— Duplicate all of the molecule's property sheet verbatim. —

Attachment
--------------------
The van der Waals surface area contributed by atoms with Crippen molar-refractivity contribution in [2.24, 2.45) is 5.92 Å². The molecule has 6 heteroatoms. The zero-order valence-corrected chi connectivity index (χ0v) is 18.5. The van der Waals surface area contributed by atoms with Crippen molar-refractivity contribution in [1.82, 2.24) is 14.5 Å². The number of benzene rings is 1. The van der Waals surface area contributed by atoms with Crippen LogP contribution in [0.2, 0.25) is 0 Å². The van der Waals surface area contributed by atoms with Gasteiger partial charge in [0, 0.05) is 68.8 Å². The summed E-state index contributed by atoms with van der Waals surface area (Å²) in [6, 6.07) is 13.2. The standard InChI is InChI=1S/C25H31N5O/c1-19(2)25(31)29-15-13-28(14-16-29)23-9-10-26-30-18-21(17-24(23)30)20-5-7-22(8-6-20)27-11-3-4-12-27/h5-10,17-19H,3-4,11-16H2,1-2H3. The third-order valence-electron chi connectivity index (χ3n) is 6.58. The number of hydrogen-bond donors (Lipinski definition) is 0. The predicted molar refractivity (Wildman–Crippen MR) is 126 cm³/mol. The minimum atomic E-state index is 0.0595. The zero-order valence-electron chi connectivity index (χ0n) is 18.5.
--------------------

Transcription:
The van der Waals surface area contributed by atoms with Crippen molar-refractivity contribution in [2.24, 2.45) is 5.92 Å². The molecule has 6 heteroatoms. The zero-order valence-corrected chi connectivity index (χ0v) is 18.5. The van der Waals surface area contributed by atoms with Crippen molar-refractivity contribution in [1.82, 2.24) is 14.5 Å². The number of benzene rings is 1. The van der Waals surface area contributed by atoms with Crippen LogP contribution in [0.2, 0.25) is 0 Å². The van der Waals surface area contributed by atoms with Gasteiger partial charge in [0, 0.05) is 68.8 Å². The summed E-state index contributed by atoms with van der Waals surface area (Å²) in [6, 6.07) is 13.2. The standard InChI is InChI=1S/C25H31N5O/c1-19(2)25(31)29-15-13-28(14-16-29)23-9-10-26-30-18-21(17-24(23)30)20-5-7-22(8-6-20)27-11-3-4-12-27/h5-10,17-19H,3-4,11-16H2,1-2H3. The third-order valence-electron chi connectivity index (χ3n) is 6.58. The number of hydrogen-bond donors (Lipinski definition) is 0. The predicted molar refractivity (Wildman–Crippen MR) is 126 cm³/mol. The minimum atomic E-state index is 0.0595. The zero-order valence-electron chi connectivity index (χ0n) is 18.5.